The ICBM launch marked a major step forward in the North’s pursuit of a nuclear-tipped missile that can hit the U.S. mainland. Analysts say the flight data suggest it is capable of reaching Alaska, representing a potentially major shift in the security landscape.

Kim urged officials and scientists to “frequently send big and small ‘gift packages’ to the Yankees” and said he will push ahead with bolstering the North’s nuclear arsenal “unless the U.S. hostile policy and nuclear threat to the DPRK are definitely terminated,” the official Korean Central News Agency reported Wednesday.DPRK is the acronym for the Democratic People’s Republic of Korea, North Korea’s formal name. South Korea’s official name is the Republic of Korea (ROK).

At the summit, the three leaders effectively urged China, which recently banned coal imports from the North, to tighten sanctions as well. They also affirmed that Russia has an important role to play in denuclearizing the Korean Peninsula, too, the Japanese official said.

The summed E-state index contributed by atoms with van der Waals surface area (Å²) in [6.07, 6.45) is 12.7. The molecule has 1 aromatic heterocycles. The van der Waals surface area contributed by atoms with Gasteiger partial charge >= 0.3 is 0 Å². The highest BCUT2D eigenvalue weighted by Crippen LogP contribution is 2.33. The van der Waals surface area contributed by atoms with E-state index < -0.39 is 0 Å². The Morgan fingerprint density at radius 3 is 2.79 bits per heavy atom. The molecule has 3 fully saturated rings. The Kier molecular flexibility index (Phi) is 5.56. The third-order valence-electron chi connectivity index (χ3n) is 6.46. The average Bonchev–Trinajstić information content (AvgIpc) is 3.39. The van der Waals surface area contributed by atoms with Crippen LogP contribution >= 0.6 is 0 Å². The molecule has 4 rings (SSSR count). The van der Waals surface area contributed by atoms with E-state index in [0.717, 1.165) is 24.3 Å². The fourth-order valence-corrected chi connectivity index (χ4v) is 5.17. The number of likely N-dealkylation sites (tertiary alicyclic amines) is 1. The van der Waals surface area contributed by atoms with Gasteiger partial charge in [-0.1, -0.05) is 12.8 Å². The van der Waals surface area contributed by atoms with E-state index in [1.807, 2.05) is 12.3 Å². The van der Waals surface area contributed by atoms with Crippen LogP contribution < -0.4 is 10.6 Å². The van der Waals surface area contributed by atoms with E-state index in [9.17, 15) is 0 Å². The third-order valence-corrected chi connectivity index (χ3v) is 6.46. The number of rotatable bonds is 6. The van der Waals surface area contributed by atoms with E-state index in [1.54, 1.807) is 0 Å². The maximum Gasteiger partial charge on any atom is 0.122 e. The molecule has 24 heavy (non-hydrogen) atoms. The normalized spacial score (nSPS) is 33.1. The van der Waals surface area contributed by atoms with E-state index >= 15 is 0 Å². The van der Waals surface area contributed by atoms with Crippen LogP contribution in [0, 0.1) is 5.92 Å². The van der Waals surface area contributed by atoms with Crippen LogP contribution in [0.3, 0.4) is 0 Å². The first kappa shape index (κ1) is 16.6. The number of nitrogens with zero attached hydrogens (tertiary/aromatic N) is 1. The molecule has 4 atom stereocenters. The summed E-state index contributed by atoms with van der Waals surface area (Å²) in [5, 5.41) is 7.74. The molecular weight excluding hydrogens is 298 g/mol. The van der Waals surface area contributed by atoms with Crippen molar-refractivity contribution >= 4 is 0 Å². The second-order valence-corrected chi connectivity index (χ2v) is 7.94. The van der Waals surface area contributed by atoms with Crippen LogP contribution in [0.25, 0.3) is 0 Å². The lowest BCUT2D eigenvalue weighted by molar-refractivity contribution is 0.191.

China accounts for about 90 percent of North Korea’s trade and is a major supplier of oil to the country. But in the eyes of Washington, Tokyo, Seoul and many other countries, Beijing hasn’t trying hard enough to use its influence and economic leverage to force Pyongyang to change its behavior.

Diplomats say China has not been fully enforcing U.N. sanctions and has resisted using tougher measures, such as an oil embargo, bans on guest workers from North Korea, and sanctions on Chinese banks and companies that do business with the hermit country.

Expressing his frustration with China’s inaction, Trump issued a tweet on Tuesday that said, “Perhaps China will put a heavy move on North Korea and end this nonsense once and for all!”

On Wednesday, Trump posted another tweet saying, “Trade between China and North Korea grew almost 40 percent in the first quarter. So much for China working with us — but we had to give it a try!”

China is apparently reluctant to use heavy pressure on the North because any instability in the regime could send waves of refugees fleeing to northeastern China, and because the country represents a strategic “buffer zone” between it and U.S. ally South Korea.

China instead has called on the countries involved to exercise restraint and resolve the North Korean nuclear issue through negotiations.